Puppy mill victims from Nebraska arrive at Best Friends Animal Sanctuary

Best Friends works with the Nebraska Humane Society after state officials shut down a bad breeder to help the dogs from this puppy mill.
By Kelli Ohrtman

Best Friends animal care and adoptions workers walked the aisles of the kennel, sizing up toy breed dogs who either froze in their tracks or panicked when approached. Led by representatives of the Nebraska Humane Society (NHS), Best Friends staff was on a mission to help some of the dogs recently rescued from a Nebraska puppy mill.

"This one actually has bitten me a few times," said Denise Gurss, NHS director of animal behavior, pointing at a scruffy little black dog struggling to get into a kennel in the corner of his run to escape the staring people.

Two other little, terrier-type dogs circled nervously and took turns stuffing themselves into the open crate to hide. Things weren’t going to be easy for the little dogs but no matter what, life would be infinitely better than where they came from.

Neglectful breeder forced to shut down

Two weeks earlier, a state inspector and the Dawson County Attorney finally confronted a Nebraska breeder who’d been keeping the dogs in horrific conditions. Things were so bad at his property, with hundreds of dogs living in tiny, filthy cages, that they gave him two choices: surrender his dogs on the spot or face prosecution for animal cruelty and neglect. He chose to give up his breeding dogs.

When Judy Varner, chief executive officer at NHS, got a call from county officials asking whether the shelter would be able to accept the 173 surrendered dogs, she replied, "Absolutely."

Shelter staff kicked into high gear preparing for the new arrivals. A day later, six truckloads of scared little dogs arrived.

Rescued little dogs

At one point in the whirlwind of media attention surrounding the rescue, Best Friends put in a call to the shelter to learn more. It seemed the NHS had things under control in record time; lining up foster homes, partnering with rescue groups and having staff taking individual dogs into their offices. Pomeranians, Chihuahuas, Bichons, poodles, Yorkies and mixes of all of the above were starting to come out of their shells. Each day a few more would have a breakthrough tail wag, allow themselves to be petted or take a bit of food from human fingers. Most were improving by leaps and bounds.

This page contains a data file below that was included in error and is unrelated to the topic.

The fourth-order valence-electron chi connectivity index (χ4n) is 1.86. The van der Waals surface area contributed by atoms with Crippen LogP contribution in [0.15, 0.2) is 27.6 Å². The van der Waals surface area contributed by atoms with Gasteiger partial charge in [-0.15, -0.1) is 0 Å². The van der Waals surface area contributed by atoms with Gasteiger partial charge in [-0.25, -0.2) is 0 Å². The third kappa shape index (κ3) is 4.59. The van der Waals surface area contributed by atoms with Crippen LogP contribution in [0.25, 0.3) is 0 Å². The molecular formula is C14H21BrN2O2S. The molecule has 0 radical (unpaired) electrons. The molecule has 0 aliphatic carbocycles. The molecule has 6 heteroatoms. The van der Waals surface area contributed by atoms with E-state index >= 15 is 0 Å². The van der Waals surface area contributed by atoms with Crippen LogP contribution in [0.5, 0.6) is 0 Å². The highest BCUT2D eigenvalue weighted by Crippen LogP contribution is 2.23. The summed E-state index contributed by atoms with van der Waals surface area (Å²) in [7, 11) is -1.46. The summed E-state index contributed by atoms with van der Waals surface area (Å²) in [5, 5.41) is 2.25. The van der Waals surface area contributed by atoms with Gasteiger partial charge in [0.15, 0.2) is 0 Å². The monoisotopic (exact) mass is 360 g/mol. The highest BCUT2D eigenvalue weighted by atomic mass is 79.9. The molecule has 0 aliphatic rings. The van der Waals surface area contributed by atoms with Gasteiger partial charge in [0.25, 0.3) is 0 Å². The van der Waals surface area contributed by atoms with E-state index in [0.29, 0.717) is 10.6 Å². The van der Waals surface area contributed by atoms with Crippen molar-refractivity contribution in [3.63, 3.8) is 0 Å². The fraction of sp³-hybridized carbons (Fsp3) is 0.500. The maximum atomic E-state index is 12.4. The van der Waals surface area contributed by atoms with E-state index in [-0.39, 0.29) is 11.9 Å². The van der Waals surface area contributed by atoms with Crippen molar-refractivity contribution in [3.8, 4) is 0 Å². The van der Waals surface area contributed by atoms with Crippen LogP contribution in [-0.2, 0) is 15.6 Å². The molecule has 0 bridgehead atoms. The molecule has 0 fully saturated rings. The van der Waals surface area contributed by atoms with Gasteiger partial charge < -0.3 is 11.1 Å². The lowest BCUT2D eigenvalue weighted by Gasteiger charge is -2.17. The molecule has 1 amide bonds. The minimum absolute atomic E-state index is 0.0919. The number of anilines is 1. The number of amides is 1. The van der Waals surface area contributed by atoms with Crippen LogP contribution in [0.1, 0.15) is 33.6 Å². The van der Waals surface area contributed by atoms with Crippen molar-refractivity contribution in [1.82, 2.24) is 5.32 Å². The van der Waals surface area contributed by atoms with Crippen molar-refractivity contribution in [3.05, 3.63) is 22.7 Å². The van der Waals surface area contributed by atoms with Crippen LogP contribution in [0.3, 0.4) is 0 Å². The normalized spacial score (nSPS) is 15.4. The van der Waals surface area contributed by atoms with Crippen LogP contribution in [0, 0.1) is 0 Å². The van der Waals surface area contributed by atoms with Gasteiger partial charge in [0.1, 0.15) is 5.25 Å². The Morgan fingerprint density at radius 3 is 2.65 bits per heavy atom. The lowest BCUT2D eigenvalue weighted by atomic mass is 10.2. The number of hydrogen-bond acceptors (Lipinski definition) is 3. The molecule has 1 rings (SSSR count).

But not all were.

Most traumatized mill pups

In talking with shelter staff, Best Friends learned that there were still ten to 20 dogs that were so traumatized, so unsocialized, that they couldn’t be touched or handled. Since the shelter had taken on such a large (but precious!) burden, it was decided that Best Friends could help with those dogs who were going to take longer to learn about life outside a puppy mill.

"Nebraska Humane has done a very good deed – not just for the dogs, but for all of us who are working to shut down these miserable establishments," said Best Friends president Michael Mountain. "NHS staff has put in the extra time and work to make life better for the dogs – no small feat for an already-busy shelter. We’re delighted we could play a small part in this rescue."

Now Best Friends has ten new very special residents, including the biting, scruffy little terrier. His foster mom is Sherry Woodard, animal behavior consultant at Best Friends. He’s already been neutered, groomed and loved under her care.

Kristi Littrell, Best Friends adoption coordinator said, "When they told us this dog was the one who has bitten people and redirects, right away I thought ‘that one’s Sherry’s!’"

Finally the dogs are getting what every dog deserves: a clean, safe place to live and to be loved, valued and wanted.

Learn more about puppy mills

Photo by Best Friends staff

Ending Puppy Mills